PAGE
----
Guinea

Global Scan

An ancient lost Mayan city reappears in Mexico

The Mayan civilization thrived more than a thousand years ago. Many of its cities simply disappeared as jungle overtook them. One of them was found decades ago and then lost again, until now. We also report on why women may be bearing the brunt of Ebola's attack in West Africa, and how Syrian cyber-warriors are using viral clickbait to trap enemies of the Syrian regime. All that and more, in today's Global Scan.

Health & Medicine

We still don't know for sure how Ebola reached humans

Scientists are still trying to figure out when and how the Ebola virus first emerged in humans. Many believe that fruit bats are the so-called “reservoir hosts,” but that remains to be definitively proven. Science writer David Quammen ventured deep into the forest of central Africa to try to find out for his latest book “Ebola: The Natural and Human History of a Deadly Virus.”

Conflict & Justice

Who rules Guinea now?

The World's Jason Margolis updates the situation in the West African nation of Guinea. The country's longtime president died on Monday, and an attempted coup followed. Guinea had been a relatively stable country in an otherwise unstable part of the world.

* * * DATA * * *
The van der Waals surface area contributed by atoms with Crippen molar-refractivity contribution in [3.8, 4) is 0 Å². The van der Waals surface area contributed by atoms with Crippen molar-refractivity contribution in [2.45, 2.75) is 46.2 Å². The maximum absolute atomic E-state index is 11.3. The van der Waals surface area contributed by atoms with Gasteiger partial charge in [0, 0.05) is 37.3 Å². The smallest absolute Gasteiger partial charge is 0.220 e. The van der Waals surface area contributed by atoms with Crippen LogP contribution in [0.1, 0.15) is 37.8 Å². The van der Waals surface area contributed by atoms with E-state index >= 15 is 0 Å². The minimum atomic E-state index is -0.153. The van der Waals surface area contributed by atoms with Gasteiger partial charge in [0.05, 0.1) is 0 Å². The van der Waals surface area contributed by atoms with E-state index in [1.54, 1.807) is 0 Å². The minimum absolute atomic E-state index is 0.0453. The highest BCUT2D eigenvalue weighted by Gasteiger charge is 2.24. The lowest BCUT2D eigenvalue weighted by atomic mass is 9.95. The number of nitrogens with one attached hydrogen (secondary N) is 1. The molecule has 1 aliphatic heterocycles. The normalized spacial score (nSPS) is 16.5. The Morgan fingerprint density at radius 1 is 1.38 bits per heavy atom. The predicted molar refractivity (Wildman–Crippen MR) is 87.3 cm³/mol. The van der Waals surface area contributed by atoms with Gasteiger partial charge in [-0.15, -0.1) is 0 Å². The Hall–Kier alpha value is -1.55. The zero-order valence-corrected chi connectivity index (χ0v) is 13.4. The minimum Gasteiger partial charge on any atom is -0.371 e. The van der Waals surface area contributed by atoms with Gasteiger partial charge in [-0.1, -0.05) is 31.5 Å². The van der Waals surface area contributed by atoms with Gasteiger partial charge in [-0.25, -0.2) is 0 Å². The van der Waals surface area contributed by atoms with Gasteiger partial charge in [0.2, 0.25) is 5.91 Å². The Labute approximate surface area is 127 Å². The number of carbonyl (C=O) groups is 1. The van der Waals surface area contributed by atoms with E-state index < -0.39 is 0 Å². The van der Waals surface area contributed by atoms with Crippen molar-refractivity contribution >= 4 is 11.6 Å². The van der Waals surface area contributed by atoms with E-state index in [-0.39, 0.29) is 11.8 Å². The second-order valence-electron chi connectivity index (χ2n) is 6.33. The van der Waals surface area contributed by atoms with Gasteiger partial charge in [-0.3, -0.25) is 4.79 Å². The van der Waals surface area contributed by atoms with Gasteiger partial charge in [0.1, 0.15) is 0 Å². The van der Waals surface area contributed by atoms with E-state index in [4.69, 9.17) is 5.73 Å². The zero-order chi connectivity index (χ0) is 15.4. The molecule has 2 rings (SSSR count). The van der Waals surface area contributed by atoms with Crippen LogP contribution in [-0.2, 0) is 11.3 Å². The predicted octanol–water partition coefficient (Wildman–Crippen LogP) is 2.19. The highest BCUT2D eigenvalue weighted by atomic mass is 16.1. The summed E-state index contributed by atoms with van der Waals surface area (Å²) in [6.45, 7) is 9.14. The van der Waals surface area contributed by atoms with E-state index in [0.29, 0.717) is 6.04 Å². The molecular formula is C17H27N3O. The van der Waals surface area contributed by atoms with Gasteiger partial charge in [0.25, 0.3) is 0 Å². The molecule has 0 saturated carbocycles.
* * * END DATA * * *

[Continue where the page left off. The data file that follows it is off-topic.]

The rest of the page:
Conflict & Justice

Massacre in Guinea

Anchor Marco Werman speaks with African expert Elizabeth Schmidt on the significance of the stadium in Conakry, Guinea where a massacre took place on September 28th. 157 people were killed and more than 1,000 wounded when troops opened fire on protesters.

Politics

Guineans in New York City look toward home

The violence that has rocked the West African nation of Guinea in the past weeks has left many Guineans living outside the country anxious about their friends and families back home. The World's Alex Gallafent takes the pulse of Guineans in New York.